We describe the development of a noise-temperature testing capability for phased-array antennas operating in receive mode from 0.7 GHz to 1.8 GHz. Sampled voltages from each array port were recorded digitally as the zenith-pointing array under test was presented with three scenes: (1) a large microwave absorber at ambient temperature, (2) the unobstructed radio sky, and (3) broadband noise transmitted from a reference antenna centred over and pointed at the array under test. The recorded voltages were processed in software to calculate the beam equivalent noise temperature for a maximum signal-to-noise ratio beam steered at the zenith. We introduced the reference-antenna measurement to make noise measurements with reproducible, well-defined beams directed at the zenith and thereby at the centre of the absorber target. We applied a detailed model of cosmic and atmospheric contributions to the radio sky emission that we used as a noise-temperature reference. We also present a comprehensive analysis of measurement uncertainty including random and systematic effects. The key systematic effect was due to uncertainty in the beamformed antenna pattern and how efficiently it illuminates the absorber load. We achieved a combined uncertainty as low as 4 K for a 40 K measurement of beam equivalent noise temperature. The measurement and analysis techniques described in this paper were pursued to support noise-performance verification of prototype phased-array feeds for the Australian Square Kilometre Array Pathfinder telescope.
Carefully timed tandem microbubbles have been shown to produce directional and targeted membrane poration of individual cells in microfluidic systems, which could be of use in ultrasound-mediated drug and gene delivery. This study aims at contributing to the understanding of the mechanisms at play in such an interaction. The dynamics of single and tandem microbubbles between two parallel plates is studied numerically and analytically. Comparisons are then made between the numerical results and the available experimental results. Numerically, assuming a potential flow, a three-dimensional boundary element method (BEM) is used to describe complex bubble deformations, jet formation, and bubble splitting. Analytically, compressibility and viscous boundary layer effects along the channel walls, neglected in the BEM model, are considered while shape of the bubble is not considered. Comparisons show that energy losses modify the bubble dynamics when the two approaches use identical initial conditions. The initial conditions in the boundary element method can be adjusted to recover the bubble period and maximum bubble volume when in an infinite medium. Using the same conditions enables the method to recover the full dynamics of single and tandem bubbles, including large deformations and fast re-entering jet formation. This method can be used as a design tool for future tandem-bubble sonoporation experiments.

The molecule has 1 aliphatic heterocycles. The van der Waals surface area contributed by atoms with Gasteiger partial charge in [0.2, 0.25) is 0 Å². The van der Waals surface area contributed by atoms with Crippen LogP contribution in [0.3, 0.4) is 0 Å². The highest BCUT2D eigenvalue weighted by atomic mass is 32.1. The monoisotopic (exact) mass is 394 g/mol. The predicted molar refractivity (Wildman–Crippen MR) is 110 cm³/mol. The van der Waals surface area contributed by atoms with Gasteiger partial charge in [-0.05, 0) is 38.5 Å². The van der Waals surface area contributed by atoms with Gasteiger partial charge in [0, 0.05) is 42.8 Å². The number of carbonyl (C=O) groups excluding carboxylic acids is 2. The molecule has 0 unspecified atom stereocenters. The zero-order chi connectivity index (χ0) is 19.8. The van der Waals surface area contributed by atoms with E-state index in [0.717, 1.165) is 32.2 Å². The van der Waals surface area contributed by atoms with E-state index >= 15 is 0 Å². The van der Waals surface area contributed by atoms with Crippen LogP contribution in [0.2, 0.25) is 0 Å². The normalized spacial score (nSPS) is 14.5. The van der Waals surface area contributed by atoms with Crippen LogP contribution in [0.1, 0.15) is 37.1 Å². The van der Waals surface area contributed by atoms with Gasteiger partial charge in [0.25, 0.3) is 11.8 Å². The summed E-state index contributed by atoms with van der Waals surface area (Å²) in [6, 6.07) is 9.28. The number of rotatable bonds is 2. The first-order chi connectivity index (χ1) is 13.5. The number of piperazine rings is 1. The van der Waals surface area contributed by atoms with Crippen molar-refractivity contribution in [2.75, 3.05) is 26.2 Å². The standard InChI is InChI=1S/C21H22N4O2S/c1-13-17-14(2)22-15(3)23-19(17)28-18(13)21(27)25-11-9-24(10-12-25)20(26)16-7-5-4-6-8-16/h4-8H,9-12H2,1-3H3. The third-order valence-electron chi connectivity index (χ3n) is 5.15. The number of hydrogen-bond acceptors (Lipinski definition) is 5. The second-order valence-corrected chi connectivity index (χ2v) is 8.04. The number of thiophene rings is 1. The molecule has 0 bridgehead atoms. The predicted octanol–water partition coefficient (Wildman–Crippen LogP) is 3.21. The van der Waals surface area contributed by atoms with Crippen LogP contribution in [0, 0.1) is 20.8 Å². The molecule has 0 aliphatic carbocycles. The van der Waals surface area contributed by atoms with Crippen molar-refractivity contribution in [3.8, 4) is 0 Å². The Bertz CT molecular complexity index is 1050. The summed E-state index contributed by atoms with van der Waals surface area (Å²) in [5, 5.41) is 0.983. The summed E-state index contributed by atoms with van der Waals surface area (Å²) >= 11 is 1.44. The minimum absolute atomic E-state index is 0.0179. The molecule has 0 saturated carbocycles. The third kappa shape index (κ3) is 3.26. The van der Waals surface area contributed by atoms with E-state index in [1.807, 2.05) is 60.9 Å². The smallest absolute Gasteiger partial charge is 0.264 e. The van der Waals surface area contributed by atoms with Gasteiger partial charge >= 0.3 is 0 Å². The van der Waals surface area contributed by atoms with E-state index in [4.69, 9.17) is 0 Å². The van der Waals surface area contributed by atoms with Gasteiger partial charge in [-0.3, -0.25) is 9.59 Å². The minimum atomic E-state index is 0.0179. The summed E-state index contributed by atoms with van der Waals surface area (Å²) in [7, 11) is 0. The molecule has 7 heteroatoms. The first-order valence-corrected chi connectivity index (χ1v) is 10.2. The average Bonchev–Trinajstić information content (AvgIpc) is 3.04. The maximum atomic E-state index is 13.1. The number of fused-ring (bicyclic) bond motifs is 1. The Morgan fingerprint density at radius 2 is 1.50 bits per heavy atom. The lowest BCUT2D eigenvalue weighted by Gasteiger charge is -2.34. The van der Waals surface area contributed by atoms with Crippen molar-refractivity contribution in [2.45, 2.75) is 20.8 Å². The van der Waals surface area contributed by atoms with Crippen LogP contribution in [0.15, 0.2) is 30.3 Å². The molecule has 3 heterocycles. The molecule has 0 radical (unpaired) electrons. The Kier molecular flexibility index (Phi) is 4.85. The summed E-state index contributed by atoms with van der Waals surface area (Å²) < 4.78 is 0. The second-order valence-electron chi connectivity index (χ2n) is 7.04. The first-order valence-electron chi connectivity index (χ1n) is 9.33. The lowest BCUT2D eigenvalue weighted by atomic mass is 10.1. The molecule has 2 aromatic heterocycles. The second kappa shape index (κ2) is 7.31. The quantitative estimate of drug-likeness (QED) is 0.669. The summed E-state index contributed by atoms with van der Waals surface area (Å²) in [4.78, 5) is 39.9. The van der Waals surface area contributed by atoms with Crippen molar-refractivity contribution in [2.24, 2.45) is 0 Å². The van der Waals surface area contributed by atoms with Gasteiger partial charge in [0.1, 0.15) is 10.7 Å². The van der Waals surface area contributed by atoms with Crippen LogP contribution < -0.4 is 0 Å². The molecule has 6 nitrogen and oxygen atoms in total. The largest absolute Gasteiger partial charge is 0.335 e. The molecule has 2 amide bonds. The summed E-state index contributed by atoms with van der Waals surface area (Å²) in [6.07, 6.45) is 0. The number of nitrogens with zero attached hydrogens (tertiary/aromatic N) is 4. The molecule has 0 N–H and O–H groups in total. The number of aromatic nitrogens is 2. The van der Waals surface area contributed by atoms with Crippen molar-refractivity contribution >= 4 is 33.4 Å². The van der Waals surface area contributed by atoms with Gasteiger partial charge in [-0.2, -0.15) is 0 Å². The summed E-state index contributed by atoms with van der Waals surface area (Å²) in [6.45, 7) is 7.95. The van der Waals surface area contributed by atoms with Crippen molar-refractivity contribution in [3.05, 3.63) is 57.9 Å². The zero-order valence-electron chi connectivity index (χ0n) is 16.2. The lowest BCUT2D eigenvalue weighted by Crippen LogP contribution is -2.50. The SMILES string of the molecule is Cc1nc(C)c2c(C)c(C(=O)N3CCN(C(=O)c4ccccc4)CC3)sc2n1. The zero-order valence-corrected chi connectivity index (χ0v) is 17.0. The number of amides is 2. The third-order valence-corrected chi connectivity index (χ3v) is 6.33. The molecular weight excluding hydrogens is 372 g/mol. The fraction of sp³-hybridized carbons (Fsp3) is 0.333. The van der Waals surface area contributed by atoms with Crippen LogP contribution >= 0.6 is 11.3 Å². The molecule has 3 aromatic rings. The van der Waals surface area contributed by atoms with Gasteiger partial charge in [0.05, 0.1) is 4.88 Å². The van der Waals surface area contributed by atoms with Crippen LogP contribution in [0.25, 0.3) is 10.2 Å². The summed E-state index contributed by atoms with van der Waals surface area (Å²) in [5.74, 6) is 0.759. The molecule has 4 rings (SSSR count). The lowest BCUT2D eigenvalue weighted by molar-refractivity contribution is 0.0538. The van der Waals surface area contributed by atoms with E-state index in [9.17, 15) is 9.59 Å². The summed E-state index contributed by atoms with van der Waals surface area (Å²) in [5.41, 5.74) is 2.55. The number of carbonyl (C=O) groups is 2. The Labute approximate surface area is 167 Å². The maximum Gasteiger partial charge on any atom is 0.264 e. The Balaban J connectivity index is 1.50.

A Tonks-Langmuir type model for a one-dimensional low pressure (collisionless) plasma containing at least two species of Maxwellian negative charge carriers is examined. The solutions of this model yield the positive ion energy distribution at the sheath edge without needing to specify the ionization process. This distribution has a width consistent with the potential drop across the plasma, and is shown to satisfy the generalised Bohm criterion for sheath formation. However by assuming a form for the ionization rate in the plasma, the potential profile across the discharge has been calculated. It has been found that for a range of plasma parameters the solution for the potential at which quasineutrality fails becomes triple valued; the physical solution in this regime is identified.
Many plasmas used for materials processing contain negative ions. It is important to understand how these ions influence the positive ion energy distribution at the substrate where the processing occurs.
This work is also of relevance to the behaviour of Langmuir probes in electronegative plasmas.